Facebook reportedly updated its Trending service to reduce the viral sharing of fake news. It took an interesting approach, too. Facebook’s algorithms will now eject news that’s trending where that news comes from a single source. Unless a report gets pickups (original stories based on the reporting of another publication) in other publications, it won’t be allowed in the Trending section.
Unfortunately, this appears to be easy to game. Fake-news sites need only to publish multiple sites, and do pickups on their own content — something many of the fake news sites already do. Facebook also promised to de-personalized Trending topics that show the same list to all users.
The French newspaper Le Monde built a database called “Decodex” containing 600 fake-news websites that goes online in February. The database was compiled by the publication’s fact checkers. Most of the sites are fake, but foreign sites like America’s “Breitbart” and the “Daily News Bin” are also included. Users can paste in URLs to see if an online news piece is fake or, better yet, use a Chrome or Firefox extension that alerts readers with a color-coded system. Le Monde plans to also launch a Facebook Messenger bot for fact-checking.
This approach might be effective. Researchers at the University of Cambridge found that “inoculation” is the best way to prevent people from believing fake news. (Studies show that when fake news is corrected, they continue to remember and believe the fake news.) But when study participants were given true news, then told that specific groups were circulating fake news, followed by exposure to the fake news, they continued to believe the true news. In other words, identifying fake news only works if the fake news is identified before exposure.
A 19-year-old Stanford University student, Karan Singhal, created a “fake news detector” using artificial intelligence. It analyzes 55 different metrics, including writing style, layout and domain name. You can try it for free.
Climate scientists and technologists are also collaborating on fighting fake news with a new site called climatefeedback.org. The site gets climate scientists to do reviews on stories about the climate. The scientist/reviewers add notes and links to the articles, and add a credibility score.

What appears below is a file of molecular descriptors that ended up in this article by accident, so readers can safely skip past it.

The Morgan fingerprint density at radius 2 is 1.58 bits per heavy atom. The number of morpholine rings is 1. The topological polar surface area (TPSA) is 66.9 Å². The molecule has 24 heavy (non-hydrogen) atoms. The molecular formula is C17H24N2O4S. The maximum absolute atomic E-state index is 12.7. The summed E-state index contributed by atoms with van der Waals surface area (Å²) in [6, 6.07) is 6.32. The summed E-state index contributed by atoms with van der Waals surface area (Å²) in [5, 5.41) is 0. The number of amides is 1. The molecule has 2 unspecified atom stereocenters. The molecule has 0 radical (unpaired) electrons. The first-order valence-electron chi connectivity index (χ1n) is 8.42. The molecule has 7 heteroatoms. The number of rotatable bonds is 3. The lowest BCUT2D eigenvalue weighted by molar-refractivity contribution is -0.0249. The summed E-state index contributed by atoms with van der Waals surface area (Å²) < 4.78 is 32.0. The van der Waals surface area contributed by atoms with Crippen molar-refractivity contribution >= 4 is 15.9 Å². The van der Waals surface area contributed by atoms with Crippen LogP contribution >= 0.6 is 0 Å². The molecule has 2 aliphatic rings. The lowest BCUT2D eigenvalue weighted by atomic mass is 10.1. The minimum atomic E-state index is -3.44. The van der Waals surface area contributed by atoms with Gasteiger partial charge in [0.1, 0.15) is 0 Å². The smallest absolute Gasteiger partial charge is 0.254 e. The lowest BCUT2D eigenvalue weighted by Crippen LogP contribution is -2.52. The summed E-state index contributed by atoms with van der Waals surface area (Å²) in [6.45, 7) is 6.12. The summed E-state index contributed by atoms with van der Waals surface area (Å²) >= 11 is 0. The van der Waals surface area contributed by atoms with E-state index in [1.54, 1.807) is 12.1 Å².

The beauty of this approach is that each article is judged independently (instead of branding an entire publication as “bad”). For example, the site slams the Guardian for this article but praises it for this one. Better still, the site essentially teaches media criticism and skepticism from a scientific point of view.
One of the most aggressive actions comes from Snap. The company updated its content guidelines for Snapchat publishers to battle fake news, according to a report in The New York Times this week.
In advance of an expected IPO, Snap wants to cut down on clickbait. Snapchat’s “discovery” section now bans profanity, sexual or violent content and misleading or fraudulent headlines.
But Snap also targets fake news. The company says all content must be fact-checked and accurate and that publishers can’t impersonate entities or people. It’s not clear how Snap will police the guidelines. But to the extent that they are policed, they’re among the most stringent of all the social sites.
Snap is doing the right thing by saying: We’re a publisher. We’re responsible for content. And that’s the only responsible policy.
What not to do
The attitudes of Twitter and Facebook, meanwhile, are irrational and toxic. They reserve the right to ban, censor or delete any content they want — Facebook based on its “Community Standards” and Twitter based on “The Twitter Rules.” Both Twitter and Facebook tend to take action only when shamed in the court of public opinion. But when it comes to fake news, they throw their hands up and say they’re not publishers and that they support free speech — or they make minor tweaks to filtering to placate critics.
Recently, a series of analyses found that fake news didn’t determine the outcome of the recent election, and therefore we shouldn’t worry about fake news. But who wants to live in a backwards world where people believe journalism is false while propaganda, conspiracy theories and fake news are truth; where scientific research is considered political, but claims by politicians about science are not?
It’s time for Google, Facebook and Twitter to get serious. Fake news can and must be identified, banned, deprioritized, labeled or otherwise disempowered.
The only thing that can save us from the scourge of fake news and “disinformatzya” is Silicon Valley.